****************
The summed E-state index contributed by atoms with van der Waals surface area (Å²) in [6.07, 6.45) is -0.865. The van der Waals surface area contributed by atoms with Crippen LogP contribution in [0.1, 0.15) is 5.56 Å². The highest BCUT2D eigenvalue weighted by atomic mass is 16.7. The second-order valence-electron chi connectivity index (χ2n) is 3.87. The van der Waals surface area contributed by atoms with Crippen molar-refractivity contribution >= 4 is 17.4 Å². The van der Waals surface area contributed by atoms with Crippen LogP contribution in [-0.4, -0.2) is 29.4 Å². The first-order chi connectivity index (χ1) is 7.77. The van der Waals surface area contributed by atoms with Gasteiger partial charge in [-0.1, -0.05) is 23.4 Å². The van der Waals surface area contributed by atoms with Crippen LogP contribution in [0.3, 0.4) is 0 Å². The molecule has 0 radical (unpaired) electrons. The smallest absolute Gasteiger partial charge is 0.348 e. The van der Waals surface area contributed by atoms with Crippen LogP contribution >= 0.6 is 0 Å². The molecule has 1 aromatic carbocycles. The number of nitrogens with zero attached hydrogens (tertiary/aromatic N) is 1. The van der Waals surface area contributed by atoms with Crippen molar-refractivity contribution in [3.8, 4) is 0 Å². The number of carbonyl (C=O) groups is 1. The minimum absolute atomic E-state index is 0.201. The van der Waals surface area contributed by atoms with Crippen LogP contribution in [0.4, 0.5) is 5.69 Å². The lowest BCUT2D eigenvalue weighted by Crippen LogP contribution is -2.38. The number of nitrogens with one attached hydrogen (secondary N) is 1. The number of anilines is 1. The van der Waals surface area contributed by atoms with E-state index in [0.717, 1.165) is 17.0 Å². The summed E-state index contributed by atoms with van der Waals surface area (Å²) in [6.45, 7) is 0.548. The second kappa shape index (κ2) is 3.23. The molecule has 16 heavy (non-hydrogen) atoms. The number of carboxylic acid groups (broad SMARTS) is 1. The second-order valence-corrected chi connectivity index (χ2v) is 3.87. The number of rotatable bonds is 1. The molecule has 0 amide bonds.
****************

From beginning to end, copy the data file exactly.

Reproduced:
The summed E-state index contributed by atoms with van der Waals surface area (Å²) in [6.07, 6.45) is -0.865. The van der Waals surface area contributed by atoms with Crippen LogP contribution in [0.1, 0.15) is 5.56 Å². The highest BCUT2D eigenvalue weighted by atomic mass is 16.7. The second-order valence-electron chi connectivity index (χ2n) is 3.87. The van der Waals surface area contributed by atoms with Crippen molar-refractivity contribution >= 4 is 17.4 Å². The van der Waals surface area contributed by atoms with Crippen LogP contribution in [-0.4, -0.2) is 29.4 Å². The first-order chi connectivity index (χ1) is 7.77. The van der Waals surface area contributed by atoms with Gasteiger partial charge in [-0.1, -0.05) is 23.4 Å². The van der Waals surface area contributed by atoms with Crippen LogP contribution in [0.3, 0.4) is 0 Å². The molecule has 0 radical (unpaired) electrons. The smallest absolute Gasteiger partial charge is 0.348 e. The van der Waals surface area contributed by atoms with Crippen LogP contribution >= 0.6 is 0 Å². The molecule has 1 aromatic carbocycles. The number of nitrogens with zero attached hydrogens (tertiary/aromatic N) is 1. The van der Waals surface area contributed by atoms with Crippen molar-refractivity contribution in [3.8, 4) is 0 Å². The number of carbonyl (C=O) groups is 1. The minimum absolute atomic E-state index is 0.201. The van der Waals surface area contributed by atoms with Crippen LogP contribution in [0.4, 0.5) is 5.69 Å². The lowest BCUT2D eigenvalue weighted by Crippen LogP contribution is -2.38. The number of nitrogens with one attached hydrogen (secondary N) is 1. The number of anilines is 1. The van der Waals surface area contributed by atoms with E-state index in [0.717, 1.165) is 17.0 Å². The summed E-state index contributed by atoms with van der Waals surface area (Å²) in [6.45, 7) is 0.548. The second kappa shape index (κ2) is 3.23. The molecule has 16 heavy (non-hydrogen) atoms. The number of carboxylic acid groups (broad SMARTS) is 1. The second-order valence-corrected chi connectivity index (χ2v) is 3.87. The number of rotatable bonds is 1. The molecule has 0 amide bonds.